Wednesday, September 08, 2010

1937 Redux? Not Really

Krugman, who now sounds like a one-instrument band (hint: Keynes), forgets about OTHER events in 1937.

Fortunately, John Lott doesn't forget as easily.

Economist and New York Times columnist Paul Krugman, has this to say in The Times earlier this summer, declaring that those opposing more government spending were pointing us towards disaster: "It raises memories of 1937, when F.D.R.’s premature attempt to balance the budget helped plunge a recovering economy back into severe recession."

Yadayadayada, Paul.

...there were other major economic events that both these discussions completely ignore. The late Milton Friedman pointed to new banking regulations that went into effect from March through May 1937. President Roosevelt had accused banks of "hoarding" money and his solution was to increase the reserve requirement with the Federal Reserve, dramatically reasoning that the government could make sure that the banks' money was properly spent.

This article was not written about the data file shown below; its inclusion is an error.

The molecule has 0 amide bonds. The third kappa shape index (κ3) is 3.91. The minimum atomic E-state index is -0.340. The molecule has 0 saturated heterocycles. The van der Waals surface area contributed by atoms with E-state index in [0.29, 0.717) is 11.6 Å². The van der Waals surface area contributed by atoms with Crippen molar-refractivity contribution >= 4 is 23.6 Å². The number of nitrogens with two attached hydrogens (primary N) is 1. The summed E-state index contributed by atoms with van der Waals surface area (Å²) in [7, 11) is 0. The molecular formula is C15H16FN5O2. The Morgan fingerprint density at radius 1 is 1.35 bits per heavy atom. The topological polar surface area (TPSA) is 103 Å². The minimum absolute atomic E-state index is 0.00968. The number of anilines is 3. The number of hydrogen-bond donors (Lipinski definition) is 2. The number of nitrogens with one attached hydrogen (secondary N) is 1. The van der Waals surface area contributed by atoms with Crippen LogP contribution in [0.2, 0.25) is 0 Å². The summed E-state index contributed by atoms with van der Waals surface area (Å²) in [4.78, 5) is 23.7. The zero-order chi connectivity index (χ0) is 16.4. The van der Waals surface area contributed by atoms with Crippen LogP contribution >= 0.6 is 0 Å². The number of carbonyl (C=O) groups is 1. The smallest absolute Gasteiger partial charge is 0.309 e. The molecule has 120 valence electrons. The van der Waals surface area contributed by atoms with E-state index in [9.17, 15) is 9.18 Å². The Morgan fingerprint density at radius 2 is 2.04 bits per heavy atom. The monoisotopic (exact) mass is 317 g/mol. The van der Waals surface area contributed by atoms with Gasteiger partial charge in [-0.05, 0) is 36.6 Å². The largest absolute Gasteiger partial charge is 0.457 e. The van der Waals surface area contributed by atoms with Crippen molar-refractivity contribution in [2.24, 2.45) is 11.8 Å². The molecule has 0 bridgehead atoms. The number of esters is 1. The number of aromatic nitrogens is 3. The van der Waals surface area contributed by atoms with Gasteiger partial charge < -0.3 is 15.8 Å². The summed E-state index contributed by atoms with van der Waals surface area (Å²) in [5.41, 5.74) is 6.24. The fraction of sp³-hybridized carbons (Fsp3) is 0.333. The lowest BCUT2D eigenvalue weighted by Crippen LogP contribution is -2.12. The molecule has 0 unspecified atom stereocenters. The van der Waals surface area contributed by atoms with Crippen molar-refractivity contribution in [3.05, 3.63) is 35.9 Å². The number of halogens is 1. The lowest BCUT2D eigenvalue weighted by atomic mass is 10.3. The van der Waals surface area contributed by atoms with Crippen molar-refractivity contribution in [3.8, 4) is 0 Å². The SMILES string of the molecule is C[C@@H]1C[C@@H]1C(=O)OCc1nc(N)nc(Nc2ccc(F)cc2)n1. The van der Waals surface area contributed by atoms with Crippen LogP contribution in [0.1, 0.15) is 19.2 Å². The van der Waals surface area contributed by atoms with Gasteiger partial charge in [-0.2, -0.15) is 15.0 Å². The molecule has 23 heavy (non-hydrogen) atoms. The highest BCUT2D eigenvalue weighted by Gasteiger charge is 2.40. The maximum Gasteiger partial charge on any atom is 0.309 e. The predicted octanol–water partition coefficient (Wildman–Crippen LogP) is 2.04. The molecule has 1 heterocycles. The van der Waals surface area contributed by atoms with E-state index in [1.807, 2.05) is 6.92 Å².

Without regard for "wisdom" at the Fed--questionable in and of itself--jacking reserve requirements ALSO diminishes lendable dollars. Contraction, anyone?

And there's more:

Banks had very good reasons not trust the Federal Reserve. When the Federal Reserve was set up in 1913, banks lost crucial tools that they had to stem runs were depositors tried en mass to withdraw money from their accounts. In exchange, the Federal Reserve promised to serve as a lender of last resort to temporarily tide over banks who couldn't cover withdrawals by depositors. However, in 1929 and later, the Fed reneged on this promise. Banks, left to fend for themselves, were forced to liquidate many assets and build up their cash reserves.

The ONLY Milwaukee bank to pay out depositors in 1929 was the Marine Bank (which later merged with the National Exchange Bank, then Bank One, then Chase.) All the rest, including First Wisconsin, closed their doors.

The real lesson from the 1937-38 is that government made the situation much worse by always trying to fix things.

A track record which remains almost 100% intact.

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